We always match the calibre to the animal hunted, with the .22LR by far the preferred one for the bunnies. However, with the right projectiles the .222 and .223 are plenty of gun for everything else on the property, including fallow deer. That being said, most youngsters usually have no trouble using the .243, which would have to be one of the best ‘kids calibres’ around for medium game. Giving more than adequate performance on game up to the size of red deer with minimal recoil, it’s a no-brainer where kids are concerned and it’s a favoured calibre with them on our property. We also noticed that it wasn’t long before some of the more adventurous kids were happily hunting with their dad or grandad’s rifles, right up to .270s and even 30-06s firing full loads without any problems.

I have also used reduced loads in the .270 with great success, negating the need to carry a lesser calibre for the smaller hunters, but giving nothing away in performance on game. My favourite .270 reduced load of 40 grains of AR2206H behind the excellent 110-grain Barnes TSX projectile is a real winner, as it shoots less than MOA in my rifle and only 1” lower than my regular 130-grain load at 100 yards with .223-level recoil.

Hearing protection for the kids while we are hunting on the property is always obligatory, with a minimum of earplugs and preferably electronic earmuffs. When the junior hunters use electronic earmuffs, they can be quietly coached through the shot, to enhance their marksmanship and shot placement.

The outcome of all this has had an extremely satisfying and positive effect on everyone involved. It almost goes without saying that hunting and shooting are family-orientated activities where the participation of parents or grandparents with the kids is a mandatory condition. Consequently, we have all managed to spend a lot of quality time bonding with the kids, teaching them many meaningful life skills that they may not otherwise have acquired. The hunting and shooting skills they have been taught just can’t be learned from any other source.

The success of our junior hunter program was further enhanced in April 2014 when my son, Macen, was awarded the SSAA 2013 ‘Junior Hunter of the Year’ for Queensland. Much of what Macen had learned about the different aspects of hunting and game management relates directly to the input from many of the wise old hunters in our scheme who are only too willing to share their considerable hunting knowledge with the kids.

Hunting success is one thing, but the kids have also been exposed to the quality deer management scheme that we operate on the property. This has given them the opportunity to learn about game management firsthand, where they have each gained an understanding of the principles involved.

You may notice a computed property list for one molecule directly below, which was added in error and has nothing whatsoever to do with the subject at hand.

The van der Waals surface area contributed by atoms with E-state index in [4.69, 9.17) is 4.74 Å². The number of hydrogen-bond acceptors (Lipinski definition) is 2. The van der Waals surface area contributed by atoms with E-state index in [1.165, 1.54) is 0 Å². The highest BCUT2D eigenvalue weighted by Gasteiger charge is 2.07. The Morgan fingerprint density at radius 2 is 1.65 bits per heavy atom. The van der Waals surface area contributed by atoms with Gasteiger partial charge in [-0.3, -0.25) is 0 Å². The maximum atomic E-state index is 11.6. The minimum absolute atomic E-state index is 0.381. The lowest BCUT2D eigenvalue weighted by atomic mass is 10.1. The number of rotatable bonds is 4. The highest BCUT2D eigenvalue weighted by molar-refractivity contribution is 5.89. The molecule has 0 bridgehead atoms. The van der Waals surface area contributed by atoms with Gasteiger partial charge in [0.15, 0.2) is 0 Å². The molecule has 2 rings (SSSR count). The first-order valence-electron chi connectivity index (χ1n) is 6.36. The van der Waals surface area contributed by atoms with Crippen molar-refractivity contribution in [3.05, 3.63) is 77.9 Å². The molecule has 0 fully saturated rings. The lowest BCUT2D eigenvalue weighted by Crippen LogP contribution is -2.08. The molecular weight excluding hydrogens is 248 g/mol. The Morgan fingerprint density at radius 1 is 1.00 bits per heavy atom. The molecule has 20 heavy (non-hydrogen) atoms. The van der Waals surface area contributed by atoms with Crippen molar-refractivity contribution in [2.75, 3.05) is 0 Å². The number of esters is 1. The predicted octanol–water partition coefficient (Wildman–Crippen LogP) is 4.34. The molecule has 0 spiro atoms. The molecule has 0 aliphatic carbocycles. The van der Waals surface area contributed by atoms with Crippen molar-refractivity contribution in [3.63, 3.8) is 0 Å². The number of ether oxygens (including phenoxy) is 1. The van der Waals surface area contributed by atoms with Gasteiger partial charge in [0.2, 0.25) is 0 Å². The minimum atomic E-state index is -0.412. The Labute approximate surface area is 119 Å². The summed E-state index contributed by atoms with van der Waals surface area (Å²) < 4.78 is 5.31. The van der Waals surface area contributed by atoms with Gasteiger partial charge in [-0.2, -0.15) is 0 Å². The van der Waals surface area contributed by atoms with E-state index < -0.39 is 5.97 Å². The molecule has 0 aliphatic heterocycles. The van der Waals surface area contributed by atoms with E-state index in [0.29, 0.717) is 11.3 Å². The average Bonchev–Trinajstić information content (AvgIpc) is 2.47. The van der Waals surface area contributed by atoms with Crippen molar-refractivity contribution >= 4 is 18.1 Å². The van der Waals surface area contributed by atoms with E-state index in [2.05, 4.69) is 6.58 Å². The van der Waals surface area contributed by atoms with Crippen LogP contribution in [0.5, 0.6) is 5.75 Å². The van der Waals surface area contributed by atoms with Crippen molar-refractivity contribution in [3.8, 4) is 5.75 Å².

Not only do the children hunt for trophy animals, but meat hunting is also a large part of their hunting experiences where deer and other species need to be culled to maintain optimum game numbers, in line with the management scheme. With an abundance of deer, rabbits and goats on the property, it makes good sense to use this resource with many of the families hunting for and preparing game meat for the table.

As a result, learning how to prepare game animals for meals is yet another aspect of their experiences. You would probably be surprised just how many people in the wider community have absolutely no idea how to prepare an animal from the paddock to the plate. Our kids learn it all, and enjoy themselves immensely in the process, acquiring the necessary skills on how to safely use sharp knives. A by-product of the butchering process is the anatomy lessons, showing the youngsters where the internal organs of each animal lay within the individual species chests (as they are all different). This knowledge enhances their shot placement and ensures the ethical hunter’s desired outcome, that being one-shot kills.

Just sharing time in the bush with the kids is great, but apart from the hunting and shooting, there have also been other enjoyable learning experiences. Teaching the kids to fish in the river for cod and yellowbelly, both with lures and bait, has been both fun and rewarding for all concerned with an emphasis on catch and release.

As the kids grow (and their legs are long enough to reach the peddles), most of them have also learned to drive manual vehicles, which is no load to carry through life, and a breakthrough that some of them may not otherwise have had.

Watching the children grow as they learn the practical life skills afforded to them through this hunting program has been a rewarding event for the tutors as well as the children. It’s been my view that properly supervised exposure to hunting and firearms teaches children responsibility and respect for the animals they hunt, which leads to a level of maturity that is not always seen today.

We have definitely fostered a love of hunting and the outdoors with the kids, and the tutors have all learned a thing or two along the way! It’s an ongoing and enjoyable labour of love to educate the next generation of hunters and shooters to take over where we will eventually leave off.